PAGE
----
When you experience something together, you retain impressions and memories of the experience. You remember whom you were with, the situational humor, or how it made you feel. Experiencing things together is a great way to freshen old bonds.
- Cook a new dish.
- Go for a walk.
- Take a class.
- Enjoy a concert.
- Share a candlelight dinner.
- Make a bucket list.
- Watch a movie or sporting event.
- Go to a beer or wine tasting.
- Go dancing or take dance lessons.
- Play a Board game, video game or build a puzzle.
Rebuild your emotional bond.
You can touch each other in ways that are intimate, but not necessarily sexual. You can touch each other with your understanding and vulnerability. Any part of yourself you share with your partner has the potential to deepen the emotional connection you have. Whenever you open yourself up and reach for your partner, you build an emotional bond.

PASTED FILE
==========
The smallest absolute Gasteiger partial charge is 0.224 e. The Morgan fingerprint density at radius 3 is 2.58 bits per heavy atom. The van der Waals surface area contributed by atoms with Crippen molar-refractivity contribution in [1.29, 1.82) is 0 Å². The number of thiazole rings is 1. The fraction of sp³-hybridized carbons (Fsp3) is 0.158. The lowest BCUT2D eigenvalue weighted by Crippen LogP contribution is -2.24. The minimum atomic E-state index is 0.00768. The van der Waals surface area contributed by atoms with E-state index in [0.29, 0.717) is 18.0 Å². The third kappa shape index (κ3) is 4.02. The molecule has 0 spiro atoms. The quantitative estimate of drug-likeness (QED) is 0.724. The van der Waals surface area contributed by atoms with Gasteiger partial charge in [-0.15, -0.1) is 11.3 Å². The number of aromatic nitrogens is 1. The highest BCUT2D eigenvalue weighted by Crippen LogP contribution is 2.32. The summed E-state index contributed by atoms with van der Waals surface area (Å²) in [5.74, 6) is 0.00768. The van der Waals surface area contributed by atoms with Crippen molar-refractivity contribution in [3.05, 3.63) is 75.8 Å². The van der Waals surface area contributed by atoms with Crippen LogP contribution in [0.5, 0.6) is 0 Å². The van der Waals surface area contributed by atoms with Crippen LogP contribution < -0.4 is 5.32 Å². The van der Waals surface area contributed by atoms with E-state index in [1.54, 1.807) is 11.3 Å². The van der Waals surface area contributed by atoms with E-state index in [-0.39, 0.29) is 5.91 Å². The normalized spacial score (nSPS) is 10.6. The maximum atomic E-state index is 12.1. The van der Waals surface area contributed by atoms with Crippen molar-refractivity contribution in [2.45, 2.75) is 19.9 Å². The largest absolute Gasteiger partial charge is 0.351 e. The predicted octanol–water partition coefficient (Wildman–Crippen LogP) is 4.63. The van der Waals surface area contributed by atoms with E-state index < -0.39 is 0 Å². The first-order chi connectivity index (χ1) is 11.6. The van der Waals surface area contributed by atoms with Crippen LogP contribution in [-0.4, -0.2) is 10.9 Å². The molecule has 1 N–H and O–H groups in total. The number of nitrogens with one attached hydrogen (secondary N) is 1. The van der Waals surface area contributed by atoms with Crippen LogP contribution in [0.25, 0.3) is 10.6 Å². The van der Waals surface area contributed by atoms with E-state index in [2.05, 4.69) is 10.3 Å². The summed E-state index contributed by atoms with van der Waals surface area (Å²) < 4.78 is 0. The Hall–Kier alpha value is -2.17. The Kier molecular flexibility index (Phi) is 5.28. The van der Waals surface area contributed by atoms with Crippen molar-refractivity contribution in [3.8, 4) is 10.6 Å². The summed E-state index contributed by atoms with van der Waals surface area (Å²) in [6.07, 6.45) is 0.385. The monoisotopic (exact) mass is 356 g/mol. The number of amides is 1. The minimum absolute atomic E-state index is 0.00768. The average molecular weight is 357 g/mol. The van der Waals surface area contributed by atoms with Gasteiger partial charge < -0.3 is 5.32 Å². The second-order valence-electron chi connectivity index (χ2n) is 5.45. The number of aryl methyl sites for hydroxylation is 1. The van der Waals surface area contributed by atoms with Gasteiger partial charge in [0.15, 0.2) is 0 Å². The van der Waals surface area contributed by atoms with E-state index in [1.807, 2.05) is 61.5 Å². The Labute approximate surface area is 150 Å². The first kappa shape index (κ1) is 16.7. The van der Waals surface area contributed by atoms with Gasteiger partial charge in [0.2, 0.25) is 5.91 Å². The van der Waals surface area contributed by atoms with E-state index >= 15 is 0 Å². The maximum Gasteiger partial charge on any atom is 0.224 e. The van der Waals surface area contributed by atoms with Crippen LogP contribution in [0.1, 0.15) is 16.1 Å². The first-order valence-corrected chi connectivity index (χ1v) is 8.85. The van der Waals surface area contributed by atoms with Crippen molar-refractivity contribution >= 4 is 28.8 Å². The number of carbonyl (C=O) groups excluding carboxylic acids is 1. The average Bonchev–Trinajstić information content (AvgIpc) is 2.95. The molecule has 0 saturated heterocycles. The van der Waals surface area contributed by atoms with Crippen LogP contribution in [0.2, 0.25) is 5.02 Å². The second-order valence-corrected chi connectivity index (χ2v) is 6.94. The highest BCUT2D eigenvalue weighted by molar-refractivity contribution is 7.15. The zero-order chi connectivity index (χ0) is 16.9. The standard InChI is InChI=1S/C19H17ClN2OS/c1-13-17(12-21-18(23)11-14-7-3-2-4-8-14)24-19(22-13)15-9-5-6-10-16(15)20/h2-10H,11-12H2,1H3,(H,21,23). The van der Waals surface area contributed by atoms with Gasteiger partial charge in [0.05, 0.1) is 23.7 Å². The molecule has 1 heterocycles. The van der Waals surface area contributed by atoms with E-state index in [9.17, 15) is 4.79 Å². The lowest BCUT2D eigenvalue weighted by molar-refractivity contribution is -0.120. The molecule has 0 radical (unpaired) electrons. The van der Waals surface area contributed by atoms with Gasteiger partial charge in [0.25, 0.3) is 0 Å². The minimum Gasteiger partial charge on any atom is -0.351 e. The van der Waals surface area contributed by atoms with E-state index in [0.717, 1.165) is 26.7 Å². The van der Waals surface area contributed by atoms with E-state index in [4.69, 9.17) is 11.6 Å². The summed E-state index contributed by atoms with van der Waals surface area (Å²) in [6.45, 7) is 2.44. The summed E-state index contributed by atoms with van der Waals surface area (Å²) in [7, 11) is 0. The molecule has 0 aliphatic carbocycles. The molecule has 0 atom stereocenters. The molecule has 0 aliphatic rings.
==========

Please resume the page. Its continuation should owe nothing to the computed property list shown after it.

- Send each other a card or note.
- Text him or her a naughty message.
- Pay him or her a compliment in front of friends and family.
- Tell your spouse you love them.
- Whisper sweet nothings in his or her ear.
- Flirt with your spouse.
- Play with his or her hair.
- Talk about your dreams.
- Share your hardest struggles.
- Ask about his or her day.
Rekindle physical intimacy
When your love life goes stale, part of your life has gone stale. Start slowly finding ways to reconnect with one another physically. Ask your partner what he/she would like and dedicate some time together. Start small with cuddling before bed, a back rub, or plan an intimate night together. It helps you connect on many levels.